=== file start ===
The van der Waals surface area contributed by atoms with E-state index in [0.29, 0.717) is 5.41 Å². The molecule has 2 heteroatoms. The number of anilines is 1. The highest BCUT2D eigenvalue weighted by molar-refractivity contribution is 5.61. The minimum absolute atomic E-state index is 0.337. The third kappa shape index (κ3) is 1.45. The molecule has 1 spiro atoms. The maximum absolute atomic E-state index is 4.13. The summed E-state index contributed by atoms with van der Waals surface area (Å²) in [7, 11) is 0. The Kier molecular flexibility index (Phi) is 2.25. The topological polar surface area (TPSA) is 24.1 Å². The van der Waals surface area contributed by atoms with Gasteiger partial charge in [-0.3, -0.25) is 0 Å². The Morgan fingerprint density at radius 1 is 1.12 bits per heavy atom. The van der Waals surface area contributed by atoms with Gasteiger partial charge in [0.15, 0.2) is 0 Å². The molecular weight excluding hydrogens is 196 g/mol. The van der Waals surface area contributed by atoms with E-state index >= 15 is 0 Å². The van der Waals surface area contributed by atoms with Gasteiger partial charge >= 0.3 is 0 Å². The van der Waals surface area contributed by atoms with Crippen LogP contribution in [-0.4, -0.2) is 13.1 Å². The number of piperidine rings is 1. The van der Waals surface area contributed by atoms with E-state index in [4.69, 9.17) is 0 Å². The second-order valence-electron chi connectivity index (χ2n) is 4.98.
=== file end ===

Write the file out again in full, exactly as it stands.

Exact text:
The van der Waals surface area contributed by atoms with E-state index in [0.29, 0.717) is 5.41 Å². The molecule has 2 heteroatoms. The number of anilines is 1. The highest BCUT2D eigenvalue weighted by molar-refractivity contribution is 5.61. The minimum absolute atomic E-state index is 0.337. The third kappa shape index (κ3) is 1.45. The molecule has 1 spiro atoms. The maximum absolute atomic E-state index is 4.13. The summed E-state index contributed by atoms with van der Waals surface area (Å²) in [7, 11) is 0. The Kier molecular flexibility index (Phi) is 2.25. The topological polar surface area (TPSA) is 24.1 Å². The van der Waals surface area contributed by atoms with Gasteiger partial charge in [-0.3, -0.25) is 0 Å². The Morgan fingerprint density at radius 1 is 1.12 bits per heavy atom. The van der Waals surface area contributed by atoms with Gasteiger partial charge in [0.15, 0.2) is 0 Å². The molecular weight excluding hydrogens is 196 g/mol. The van der Waals surface area contributed by atoms with E-state index >= 15 is 0 Å². The van der Waals surface area contributed by atoms with Gasteiger partial charge >= 0.3 is 0 Å². The van der Waals surface area contributed by atoms with Crippen LogP contribution in [-0.4, -0.2) is 13.1 Å². The number of piperidine rings is 1. The van der Waals surface area contributed by atoms with E-state index in [4.69, 9.17) is 0 Å². The second-order valence-electron chi connectivity index (χ2n) is 4.98.